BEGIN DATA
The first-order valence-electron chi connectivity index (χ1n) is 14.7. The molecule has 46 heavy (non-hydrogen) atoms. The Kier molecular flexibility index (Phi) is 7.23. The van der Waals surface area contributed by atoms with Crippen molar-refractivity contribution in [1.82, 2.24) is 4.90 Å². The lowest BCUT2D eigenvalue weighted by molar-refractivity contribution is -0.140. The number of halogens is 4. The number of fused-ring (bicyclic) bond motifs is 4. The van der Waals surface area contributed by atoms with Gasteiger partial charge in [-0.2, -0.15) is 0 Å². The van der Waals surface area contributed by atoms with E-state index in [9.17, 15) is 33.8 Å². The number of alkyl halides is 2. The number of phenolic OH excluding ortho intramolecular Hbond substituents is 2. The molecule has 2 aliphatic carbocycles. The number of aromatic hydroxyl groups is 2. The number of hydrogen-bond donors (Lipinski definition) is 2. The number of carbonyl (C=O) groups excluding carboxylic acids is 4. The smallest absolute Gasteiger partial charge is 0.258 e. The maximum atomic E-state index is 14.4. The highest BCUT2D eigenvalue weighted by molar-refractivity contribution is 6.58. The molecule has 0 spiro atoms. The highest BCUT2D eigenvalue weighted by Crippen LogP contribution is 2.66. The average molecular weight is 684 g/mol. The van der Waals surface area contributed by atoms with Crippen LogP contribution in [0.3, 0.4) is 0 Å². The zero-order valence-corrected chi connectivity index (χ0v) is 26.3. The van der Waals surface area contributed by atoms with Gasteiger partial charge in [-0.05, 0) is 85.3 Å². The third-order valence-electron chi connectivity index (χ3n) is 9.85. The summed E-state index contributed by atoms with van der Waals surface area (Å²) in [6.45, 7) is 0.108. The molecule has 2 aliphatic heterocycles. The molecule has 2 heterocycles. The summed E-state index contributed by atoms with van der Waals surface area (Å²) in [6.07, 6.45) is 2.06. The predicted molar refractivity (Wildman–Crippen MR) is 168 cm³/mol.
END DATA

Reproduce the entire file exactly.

The first-order valence-electron chi connectivity index (χ1n) is 14.7. The molecule has 46 heavy (non-hydrogen) atoms. The Kier molecular flexibility index (Phi) is 7.23. The van der Waals surface area contributed by atoms with Crippen molar-refractivity contribution in [1.82, 2.24) is 4.90 Å². The lowest BCUT2D eigenvalue weighted by molar-refractivity contribution is -0.140. The number of halogens is 4. The number of fused-ring (bicyclic) bond motifs is 4. The van der Waals surface area contributed by atoms with Gasteiger partial charge in [-0.2, -0.15) is 0 Å². The van der Waals surface area contributed by atoms with E-state index in [9.17, 15) is 33.8 Å². The number of alkyl halides is 2. The number of phenolic OH excluding ortho intramolecular Hbond substituents is 2. The molecule has 2 aliphatic carbocycles. The number of aromatic hydroxyl groups is 2. The number of hydrogen-bond donors (Lipinski definition) is 2. The number of carbonyl (C=O) groups excluding carboxylic acids is 4. The smallest absolute Gasteiger partial charge is 0.258 e. The maximum atomic E-state index is 14.4. The highest BCUT2D eigenvalue weighted by molar-refractivity contribution is 6.58. The molecule has 0 spiro atoms. The highest BCUT2D eigenvalue weighted by Crippen LogP contribution is 2.66. The average molecular weight is 684 g/mol. The van der Waals surface area contributed by atoms with Crippen LogP contribution in [0.3, 0.4) is 0 Å². The zero-order valence-corrected chi connectivity index (χ0v) is 26.3. The van der Waals surface area contributed by atoms with Gasteiger partial charge in [-0.05, 0) is 85.3 Å². The third-order valence-electron chi connectivity index (χ3n) is 9.85. The summed E-state index contributed by atoms with van der Waals surface area (Å²) in [6.45, 7) is 0.108. The molecule has 2 aliphatic heterocycles. The molecule has 2 heterocycles. The summed E-state index contributed by atoms with van der Waals surface area (Å²) in [6.07, 6.45) is 2.06. The predicted molar refractivity (Wildman–Crippen MR) is 168 cm³/mol.